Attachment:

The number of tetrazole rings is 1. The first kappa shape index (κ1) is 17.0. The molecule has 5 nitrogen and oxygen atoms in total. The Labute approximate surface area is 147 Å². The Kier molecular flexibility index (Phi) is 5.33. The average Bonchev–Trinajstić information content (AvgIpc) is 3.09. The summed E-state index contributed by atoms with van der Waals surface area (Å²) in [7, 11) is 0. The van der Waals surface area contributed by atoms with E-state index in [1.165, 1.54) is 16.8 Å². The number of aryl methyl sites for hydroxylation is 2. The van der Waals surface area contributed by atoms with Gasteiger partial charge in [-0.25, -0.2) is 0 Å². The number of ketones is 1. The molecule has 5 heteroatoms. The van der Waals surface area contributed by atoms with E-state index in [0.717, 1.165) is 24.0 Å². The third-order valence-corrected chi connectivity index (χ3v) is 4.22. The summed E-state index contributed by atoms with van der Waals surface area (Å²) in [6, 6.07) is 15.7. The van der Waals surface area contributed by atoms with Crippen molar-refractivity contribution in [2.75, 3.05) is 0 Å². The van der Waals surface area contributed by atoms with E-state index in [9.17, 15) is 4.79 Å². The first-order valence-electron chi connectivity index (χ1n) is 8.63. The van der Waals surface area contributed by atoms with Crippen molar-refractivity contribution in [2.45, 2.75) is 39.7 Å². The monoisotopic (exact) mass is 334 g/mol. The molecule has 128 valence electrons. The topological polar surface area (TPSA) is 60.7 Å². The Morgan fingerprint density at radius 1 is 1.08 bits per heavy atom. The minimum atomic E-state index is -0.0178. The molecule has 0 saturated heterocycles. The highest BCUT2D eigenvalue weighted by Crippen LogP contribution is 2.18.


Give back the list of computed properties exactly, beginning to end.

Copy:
The number of tetrazole rings is 1. The first kappa shape index (κ1) is 17.0. The molecule has 5 nitrogen and oxygen atoms in total. The Labute approximate surface area is 147 Å². The Kier molecular flexibility index (Phi) is 5.33. The average Bonchev–Trinajstić information content (AvgIpc) is 3.09. The summed E-state index contributed by atoms with van der Waals surface area (Å²) in [7, 11) is 0. The van der Waals surface area contributed by atoms with E-state index in [1.165, 1.54) is 16.8 Å². The number of aryl methyl sites for hydroxylation is 2. The van der Waals surface area contributed by atoms with Gasteiger partial charge in [-0.25, -0.2) is 0 Å². The number of ketones is 1. The molecule has 5 heteroatoms. The van der Waals surface area contributed by atoms with E-state index in [0.717, 1.165) is 24.0 Å². The third-order valence-corrected chi connectivity index (χ3v) is 4.22. The summed E-state index contributed by atoms with van der Waals surface area (Å²) in [6, 6.07) is 15.7. The van der Waals surface area contributed by atoms with Crippen molar-refractivity contribution in [2.75, 3.05) is 0 Å². The van der Waals surface area contributed by atoms with E-state index in [9.17, 15) is 4.79 Å². The first-order valence-electron chi connectivity index (χ1n) is 8.63. The van der Waals surface area contributed by atoms with Crippen molar-refractivity contribution in [2.45, 2.75) is 39.7 Å². The monoisotopic (exact) mass is 334 g/mol. The molecule has 128 valence electrons. The topological polar surface area (TPSA) is 60.7 Å². The Morgan fingerprint density at radius 1 is 1.08 bits per heavy atom. The minimum atomic E-state index is -0.0178. The molecule has 0 saturated heterocycles. The highest BCUT2D eigenvalue weighted by Crippen LogP contribution is 2.18.